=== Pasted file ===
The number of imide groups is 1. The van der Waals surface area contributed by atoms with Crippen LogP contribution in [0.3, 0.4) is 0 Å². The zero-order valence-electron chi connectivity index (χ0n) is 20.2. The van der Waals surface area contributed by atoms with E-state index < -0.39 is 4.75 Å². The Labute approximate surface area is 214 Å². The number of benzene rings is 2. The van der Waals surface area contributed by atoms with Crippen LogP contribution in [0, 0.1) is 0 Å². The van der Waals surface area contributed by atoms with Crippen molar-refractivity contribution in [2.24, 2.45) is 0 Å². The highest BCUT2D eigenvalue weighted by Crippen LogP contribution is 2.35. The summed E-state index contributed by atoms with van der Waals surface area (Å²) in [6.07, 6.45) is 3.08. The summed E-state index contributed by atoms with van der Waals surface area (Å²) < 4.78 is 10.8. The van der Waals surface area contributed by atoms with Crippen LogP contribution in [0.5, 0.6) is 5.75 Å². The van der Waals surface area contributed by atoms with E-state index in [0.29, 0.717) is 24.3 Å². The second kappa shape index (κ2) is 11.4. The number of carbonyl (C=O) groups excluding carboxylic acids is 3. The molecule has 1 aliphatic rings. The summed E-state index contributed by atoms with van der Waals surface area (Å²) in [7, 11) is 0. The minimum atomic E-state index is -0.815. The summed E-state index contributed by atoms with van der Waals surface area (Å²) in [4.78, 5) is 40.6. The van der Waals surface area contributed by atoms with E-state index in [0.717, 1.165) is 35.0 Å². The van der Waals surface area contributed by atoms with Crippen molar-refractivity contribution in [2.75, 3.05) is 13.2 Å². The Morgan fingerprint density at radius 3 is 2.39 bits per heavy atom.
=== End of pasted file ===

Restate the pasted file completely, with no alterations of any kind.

The number of imide groups is 1. The van der Waals surface area contributed by atoms with Crippen LogP contribution in [0.3, 0.4) is 0 Å². The zero-order valence-electron chi connectivity index (χ0n) is 20.2. The van der Waals surface area contributed by atoms with E-state index < -0.39 is 4.75 Å². The Labute approximate surface area is 214 Å². The number of benzene rings is 2. The van der Waals surface area contributed by atoms with Crippen LogP contribution in [0, 0.1) is 0 Å². The van der Waals surface area contributed by atoms with Crippen molar-refractivity contribution in [2.24, 2.45) is 0 Å². The highest BCUT2D eigenvalue weighted by Crippen LogP contribution is 2.35. The summed E-state index contributed by atoms with van der Waals surface area (Å²) in [6.07, 6.45) is 3.08. The summed E-state index contributed by atoms with van der Waals surface area (Å²) < 4.78 is 10.8. The van der Waals surface area contributed by atoms with Crippen LogP contribution in [0.5, 0.6) is 5.75 Å². The van der Waals surface area contributed by atoms with E-state index in [0.29, 0.717) is 24.3 Å². The second kappa shape index (κ2) is 11.4. The number of carbonyl (C=O) groups excluding carboxylic acids is 3. The molecule has 1 aliphatic rings. The summed E-state index contributed by atoms with van der Waals surface area (Å²) in [7, 11) is 0. The minimum atomic E-state index is -0.815. The summed E-state index contributed by atoms with van der Waals surface area (Å²) in [4.78, 5) is 40.6. The van der Waals surface area contributed by atoms with E-state index in [0.717, 1.165) is 35.0 Å². The van der Waals surface area contributed by atoms with Crippen molar-refractivity contribution in [2.75, 3.05) is 13.2 Å². The Morgan fingerprint density at radius 3 is 2.39 bits per heavy atom.